But after my daughter was born I did feel very ambivalent about sharing information about her with the world. I am still torn today as to what is wrong or right. If I share too much of her, am I somehow damaging her or putting her at risk? But if I share nothing at all, will she grow up wondering why I kept her from the world?

I don’t have the answers. I’m not sure there is “one” answer to this issue – a wrong or right way to behave. I am interested in the debate, and I enjoyed exploring it in the novel.

Q: Did you know how the novel would end before you started writing it, or did you make many changes along the way?

A: This was actually one of the easiest novels I have ever written!

The story genuinely did just unfold and although I had a rough idea of the ending – and I did know why Violet’s accounts were deleted overnight from the start – lots of the twists and turns just developed as I wrote. It felt like a really organic process, and I absolutely loved writing it!

I didn’t have to do much research either, as I had put it all the hours watching influencers when my baby was little myself, so I knew my stuff!

I had to make a few changes at the request of my editor – mostly around darkening it even further so that it served the needs of the genre and reader expectation. But these were just tweaks, the bones of the story and plot were in place from the start.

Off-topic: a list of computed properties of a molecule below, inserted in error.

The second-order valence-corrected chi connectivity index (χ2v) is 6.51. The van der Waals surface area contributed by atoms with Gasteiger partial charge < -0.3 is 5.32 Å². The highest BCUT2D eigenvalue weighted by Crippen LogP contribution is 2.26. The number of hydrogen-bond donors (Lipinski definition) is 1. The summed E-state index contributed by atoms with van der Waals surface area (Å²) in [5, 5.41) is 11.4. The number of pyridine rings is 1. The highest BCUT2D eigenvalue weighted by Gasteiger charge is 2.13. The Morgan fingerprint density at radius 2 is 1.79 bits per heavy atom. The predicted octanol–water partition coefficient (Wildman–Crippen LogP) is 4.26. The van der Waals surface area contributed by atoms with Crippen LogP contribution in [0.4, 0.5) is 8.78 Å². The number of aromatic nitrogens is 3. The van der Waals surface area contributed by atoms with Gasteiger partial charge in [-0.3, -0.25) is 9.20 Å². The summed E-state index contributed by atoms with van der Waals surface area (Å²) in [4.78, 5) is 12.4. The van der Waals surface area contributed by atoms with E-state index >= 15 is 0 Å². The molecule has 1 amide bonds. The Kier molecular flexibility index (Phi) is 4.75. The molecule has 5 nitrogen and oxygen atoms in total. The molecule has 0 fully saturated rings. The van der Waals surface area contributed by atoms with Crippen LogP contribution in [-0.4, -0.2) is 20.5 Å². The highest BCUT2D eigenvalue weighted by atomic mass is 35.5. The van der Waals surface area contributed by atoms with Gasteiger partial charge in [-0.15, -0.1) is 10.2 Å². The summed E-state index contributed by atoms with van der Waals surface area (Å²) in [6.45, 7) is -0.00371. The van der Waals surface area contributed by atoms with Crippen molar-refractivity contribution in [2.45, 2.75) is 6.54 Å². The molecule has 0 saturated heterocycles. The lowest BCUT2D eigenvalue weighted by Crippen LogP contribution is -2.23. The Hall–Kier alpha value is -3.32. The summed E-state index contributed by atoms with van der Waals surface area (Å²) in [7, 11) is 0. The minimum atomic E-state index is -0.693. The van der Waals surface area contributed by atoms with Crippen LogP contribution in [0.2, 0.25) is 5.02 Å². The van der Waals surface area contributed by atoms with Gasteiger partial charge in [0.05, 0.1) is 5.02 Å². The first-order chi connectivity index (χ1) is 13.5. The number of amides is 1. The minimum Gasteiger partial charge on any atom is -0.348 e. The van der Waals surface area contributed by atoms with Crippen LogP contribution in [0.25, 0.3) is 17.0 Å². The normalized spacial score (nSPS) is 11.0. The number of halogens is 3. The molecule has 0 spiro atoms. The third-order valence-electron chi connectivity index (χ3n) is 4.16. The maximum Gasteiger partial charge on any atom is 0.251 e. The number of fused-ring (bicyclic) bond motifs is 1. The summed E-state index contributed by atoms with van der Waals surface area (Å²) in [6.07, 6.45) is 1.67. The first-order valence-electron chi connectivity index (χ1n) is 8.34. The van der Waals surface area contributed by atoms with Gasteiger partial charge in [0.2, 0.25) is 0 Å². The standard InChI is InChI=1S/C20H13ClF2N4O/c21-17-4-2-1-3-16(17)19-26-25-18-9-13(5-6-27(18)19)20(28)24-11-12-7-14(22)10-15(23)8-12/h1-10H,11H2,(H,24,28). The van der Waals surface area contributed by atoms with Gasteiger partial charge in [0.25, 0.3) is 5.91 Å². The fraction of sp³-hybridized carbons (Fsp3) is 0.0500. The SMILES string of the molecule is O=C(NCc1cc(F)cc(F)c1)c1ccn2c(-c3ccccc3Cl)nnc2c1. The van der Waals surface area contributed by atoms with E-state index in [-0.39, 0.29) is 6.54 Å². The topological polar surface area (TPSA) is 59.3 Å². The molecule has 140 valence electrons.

Q: Which authors do you especially admire?

A: I admire any author who can write consistently with originality, and appeal to a wide audience. I admire authors who can hold readers’ attention, when there is so much to steal it in the modern world.

I am not snobby and never have been about fiction and I believe it is a medium of entertainment first and foremost, and so I most admire writers who write books that you can’t put down, whether that’s because of a compelling plot or fascinating characters, or simply great, evocative and escapist prose.

I tend to have favourite books rather than favourite authors but some contemporary authors I consistently enjoy include Maggie O’Farrell, Lisa Jewell, Clare Mackintosh, Caroline Hulse… there are too many to mention!

A book I recently really admired was Expectation by Anna Hope. I thought it was beautiful, and it’s a book I wish I had written.

Q: What are you working on now?

A: I’m finishing the final edits for my third novel, The Perfect Father, which is coming out later this year. It’s another psychological suspense, about a stay-at-home dad who is not as perfect as he seems. Ha.

I am very interested in modern-day parenting and the challenges faced by families as they juggle childcare and their careers. Women still do the majority of childcare across the Western world, despite the huge leaps we’ve made regarding equal parental rights.

If a man chooses to stay at home to look after a child and let his partner go back to work, he’s regarded as a hero by some, but often, on another, perhaps hidden, level, as a failure by others, and often by himself too.

I wanted to explore how men deal with this situation, how they cope with losing their sense of identity when they are no longer in work. It’s something women are well used to having to navigate, but something men have less experience of!

Q: Anything else we should know?

A: You can find me online on Twitter and Insta @charduck and my website is Thanks so much for an interesting interview!

--Interview with Deborah Kalb